Ship traffic through the Suez Canal has slowly resumed after salvage teams managed to move the 200,000-tonne container ship that had blocked all passage through the crucial waterway for nearly a week.
Helped by the peak of high tide, a flotilla of tugboats managed to wrench the bow of the skyscraper-sized Ever Given from the sandy bank of the canal, where it has been lodged since last Tuesday.
"We pulled it off!" said Peter Berdowski, CEO of Boskalis, the salvage firm hired to extract the Ever Given, in a statement. "I am excited to announce that our team of experts, working in close collaboration with the Suez Canal Authority, successfully refloated the Ever Given, thereby making free passage through the Suez Canal possible again."
Flanked by tugboats, the ship made its way cautiously to the Great Bitter Lake, a wide stretch of water halfway between the north and south end of the canal, where it was undergoing a technical examination to see if it was damaged and whether or not it is safe to proceed to its original destination of Rotterdam.
Billions of dollars worth of goods delayed
About $9 billion US ($11.3 billion Cdn) worth of goods normally pass through the canal every day, and the backlog of ships numbered nearly 400 when Ever Given was finally moved on Monday.
Dozens more had already left the canal's entrance and are making their way along the lengthy alternate route around the Cape of Good Hope at Africa's southern tip — a detour that costs ships hundreds of thousands of dollars in fuel and other costs.
With canal transits stopped, Egypt already has lost over $95 million in revenue, according to the data firm Refinitiv. If the ship is freed in the next few days, clearing the backlog of ships waiting to pass through the canal would take over 10 days, Refinitiv said.
Even before the ship was fully freed, Egyptian President Abdel Fattah el-Sissi portrayed the development as a victory in his first comments on the stranded vessel.
"Egyptians have succeeded in ending the crisis," he wrote on Facebook.
In the village of Amer, which overlooks the canal, residents cheered as the vessel moved along. Many scrambled to get a closer look while others mockingly waved goodbye to the departing ship from their fields of clover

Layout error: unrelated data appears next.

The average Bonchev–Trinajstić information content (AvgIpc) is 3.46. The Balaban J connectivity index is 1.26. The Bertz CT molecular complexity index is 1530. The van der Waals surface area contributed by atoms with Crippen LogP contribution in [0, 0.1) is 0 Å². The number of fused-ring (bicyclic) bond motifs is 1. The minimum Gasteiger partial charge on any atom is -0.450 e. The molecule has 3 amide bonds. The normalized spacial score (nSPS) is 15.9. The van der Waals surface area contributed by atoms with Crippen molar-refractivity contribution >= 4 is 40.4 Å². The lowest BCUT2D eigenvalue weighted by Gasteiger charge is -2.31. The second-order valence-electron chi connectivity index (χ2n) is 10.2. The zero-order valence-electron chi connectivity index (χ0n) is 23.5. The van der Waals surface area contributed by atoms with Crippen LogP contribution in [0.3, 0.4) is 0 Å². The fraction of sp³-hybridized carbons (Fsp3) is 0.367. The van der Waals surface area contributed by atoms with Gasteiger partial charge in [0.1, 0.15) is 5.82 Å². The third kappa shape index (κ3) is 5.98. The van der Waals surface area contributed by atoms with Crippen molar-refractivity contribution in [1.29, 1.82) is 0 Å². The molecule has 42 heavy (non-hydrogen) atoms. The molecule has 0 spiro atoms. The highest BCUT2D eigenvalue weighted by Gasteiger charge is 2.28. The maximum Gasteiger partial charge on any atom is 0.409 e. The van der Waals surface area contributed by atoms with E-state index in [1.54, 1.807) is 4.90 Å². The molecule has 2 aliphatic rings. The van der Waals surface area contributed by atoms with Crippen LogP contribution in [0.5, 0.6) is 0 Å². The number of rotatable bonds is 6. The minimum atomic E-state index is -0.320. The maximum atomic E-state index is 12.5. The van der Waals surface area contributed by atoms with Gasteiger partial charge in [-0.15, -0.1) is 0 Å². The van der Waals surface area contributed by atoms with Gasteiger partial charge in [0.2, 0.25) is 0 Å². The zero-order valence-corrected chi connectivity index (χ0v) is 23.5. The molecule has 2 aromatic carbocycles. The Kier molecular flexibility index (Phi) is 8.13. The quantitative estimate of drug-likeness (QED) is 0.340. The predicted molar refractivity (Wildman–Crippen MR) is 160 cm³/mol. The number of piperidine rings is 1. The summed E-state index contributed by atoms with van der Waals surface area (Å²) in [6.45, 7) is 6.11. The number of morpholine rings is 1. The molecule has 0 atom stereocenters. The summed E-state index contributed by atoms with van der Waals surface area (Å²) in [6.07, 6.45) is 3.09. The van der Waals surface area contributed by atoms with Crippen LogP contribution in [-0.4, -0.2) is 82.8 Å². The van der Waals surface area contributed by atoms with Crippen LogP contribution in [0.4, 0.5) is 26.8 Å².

"Mission accomplished," one villager Abdalla Ramadan said. "The whole world is relieved."
The price of international benchmark Brent crude dropped some two per cent to just over $63 US on the news.
The unprecedented shutdown has threatened to disrupt oil and gas shipments to Europe from the Middle East and raised fears of extended delays, goods shortages and rising costs for consumers.
It has also prompted new questions about the shipping industry, an on-demand supplier for a world now under pressure from the coronavirus pandemic.
"We've gone to this fragile, just-in-time shipping that we saw absolutely break down in the beginning of COVID," said Capt. John Konrad, the founder and CEO of the shipping news website gcaptain.com. "We used to have big, fat warehouses in all the countries where the factories pulled supplies — Now these floating ships are the warehouse."
Although the exact cause of the grounding are still unknown, the Ever Given lost power in the middle of a sandstorm last Monday, while it was about six kilometres north of the entrance to the canal. It rammed into the eastern bank of the canal, while the stern of the ship drifted west and also got stuck in the sand.
Dredgers, tugs and other equipment had very little luck in moving the colossal ship bearing 20,000 truck-sized shipping containers, until high tide on Monday proved to be the boost that rescue teams needed.
As a window for a breakthrough narrows with high tide receding this week, fears have grown that authorities would be forced to lighten the vessel by removing the ship's 20,000 containers — a complex operation requiring specialized equipment not found in Egypt that could take days or weeks.
With files from The Associated Press
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